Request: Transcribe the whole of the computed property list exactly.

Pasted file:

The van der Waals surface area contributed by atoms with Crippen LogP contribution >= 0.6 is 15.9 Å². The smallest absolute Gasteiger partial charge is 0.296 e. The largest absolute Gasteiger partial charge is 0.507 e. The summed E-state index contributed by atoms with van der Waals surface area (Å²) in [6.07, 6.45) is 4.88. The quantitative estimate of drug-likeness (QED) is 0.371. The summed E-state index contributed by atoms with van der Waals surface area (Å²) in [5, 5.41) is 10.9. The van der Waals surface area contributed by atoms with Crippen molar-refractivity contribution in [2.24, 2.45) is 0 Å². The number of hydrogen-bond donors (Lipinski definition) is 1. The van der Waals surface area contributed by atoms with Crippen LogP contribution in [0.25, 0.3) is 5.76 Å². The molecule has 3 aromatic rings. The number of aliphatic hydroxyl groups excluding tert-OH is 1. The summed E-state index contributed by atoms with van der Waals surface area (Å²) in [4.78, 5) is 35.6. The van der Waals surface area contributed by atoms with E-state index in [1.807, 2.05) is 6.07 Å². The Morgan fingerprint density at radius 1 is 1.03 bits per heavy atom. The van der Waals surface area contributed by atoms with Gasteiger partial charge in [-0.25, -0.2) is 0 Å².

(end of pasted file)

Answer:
The van der Waals surface area contributed by atoms with Crippen LogP contribution >= 0.6 is 15.9 Å². The smallest absolute Gasteiger partial charge is 0.296 e. The largest absolute Gasteiger partial charge is 0.507 e. The summed E-state index contributed by atoms with van der Waals surface area (Å²) in [6.07, 6.45) is 4.88. The quantitative estimate of drug-likeness (QED) is 0.371. The summed E-state index contributed by atoms with van der Waals surface area (Å²) in [5, 5.41) is 10.9. The van der Waals surface area contributed by atoms with Crippen molar-refractivity contribution in [2.24, 2.45) is 0 Å². The number of hydrogen-bond donors (Lipinski definition) is 1. The van der Waals surface area contributed by atoms with Crippen LogP contribution in [0.25, 0.3) is 5.76 Å². The molecule has 3 aromatic rings. The number of aliphatic hydroxyl groups excluding tert-OH is 1. The summed E-state index contributed by atoms with van der Waals surface area (Å²) in [4.78, 5) is 35.6. The van der Waals surface area contributed by atoms with E-state index in [1.807, 2.05) is 6.07 Å². The Morgan fingerprint density at radius 1 is 1.03 bits per heavy atom. The van der Waals surface area contributed by atoms with Gasteiger partial charge in [-0.25, -0.2) is 0 Å².